ackers constantly improve at penetrating cyberdefenses to steal valuable documents. So some researchers propose using an artificial-intelligence algorithm to hopelessly confuse them, once they break in, by hiding the real deal amid a mountain of convincing fakes.
The algorithm, called Word Embedding–based Fake Online Repository Generation Engine (WE-FORGE), generates decoys of patents under development. But someday it could "create a lot of fake versions of every document that a company feels it needs to guard," says its developer, Dartmouth College cybersecurity researcher V. S. Subrahmanian.
If hackers were after, say, the formula for a new drug, they would have to find the relevant needle in a haystack of fakes. This could mean checking each formula in detail—and perhaps investing in a few dead-end recipes. "The name of the game here is, 'Make it harder,'" Subrahmanian explains. "'Inflict pain on those stealing from you.'"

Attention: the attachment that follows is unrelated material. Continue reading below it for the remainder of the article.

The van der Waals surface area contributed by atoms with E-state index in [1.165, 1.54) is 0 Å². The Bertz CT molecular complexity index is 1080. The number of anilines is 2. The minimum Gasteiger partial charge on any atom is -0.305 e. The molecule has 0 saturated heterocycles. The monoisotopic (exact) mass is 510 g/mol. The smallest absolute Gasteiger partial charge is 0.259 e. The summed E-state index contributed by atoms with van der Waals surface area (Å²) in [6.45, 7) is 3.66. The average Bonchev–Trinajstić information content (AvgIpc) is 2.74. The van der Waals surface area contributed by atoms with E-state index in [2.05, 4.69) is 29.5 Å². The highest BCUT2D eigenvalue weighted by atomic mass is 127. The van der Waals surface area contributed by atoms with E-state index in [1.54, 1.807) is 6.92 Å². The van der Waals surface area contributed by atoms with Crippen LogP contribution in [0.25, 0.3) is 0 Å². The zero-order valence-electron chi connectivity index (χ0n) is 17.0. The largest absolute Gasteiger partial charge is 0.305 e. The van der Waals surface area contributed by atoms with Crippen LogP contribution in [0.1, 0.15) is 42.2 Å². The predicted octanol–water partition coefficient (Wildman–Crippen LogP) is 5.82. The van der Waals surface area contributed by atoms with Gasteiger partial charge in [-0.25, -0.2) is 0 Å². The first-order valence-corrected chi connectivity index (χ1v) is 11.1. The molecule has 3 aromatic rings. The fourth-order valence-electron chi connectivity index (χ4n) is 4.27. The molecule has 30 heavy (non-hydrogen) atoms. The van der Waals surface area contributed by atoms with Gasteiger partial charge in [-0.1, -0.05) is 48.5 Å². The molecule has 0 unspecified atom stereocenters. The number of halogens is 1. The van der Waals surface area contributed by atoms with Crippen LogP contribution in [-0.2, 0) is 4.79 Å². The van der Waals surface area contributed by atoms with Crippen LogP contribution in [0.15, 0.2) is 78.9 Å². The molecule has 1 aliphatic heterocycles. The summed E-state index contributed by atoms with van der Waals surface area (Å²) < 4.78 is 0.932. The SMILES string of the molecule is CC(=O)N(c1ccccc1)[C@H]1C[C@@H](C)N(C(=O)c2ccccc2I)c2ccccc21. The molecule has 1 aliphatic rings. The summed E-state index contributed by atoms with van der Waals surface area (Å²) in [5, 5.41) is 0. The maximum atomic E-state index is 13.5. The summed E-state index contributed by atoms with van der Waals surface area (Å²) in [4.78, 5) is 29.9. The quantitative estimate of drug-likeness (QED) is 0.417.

Subrahmanian says he tackled this project after reading that companies are unaware of new kinds of cyberattacks for an average of 312 days after they begin. "The bad guy has almost a year to decamp with all our documents, all our intellectual property," he says. "Even if you're a Pfizer, that's enough time to steal almost everything. It's not just the crown jewels—it's the crown jewels, and the jewels of the maid, and the watch of the secretary!"
From Scientific American
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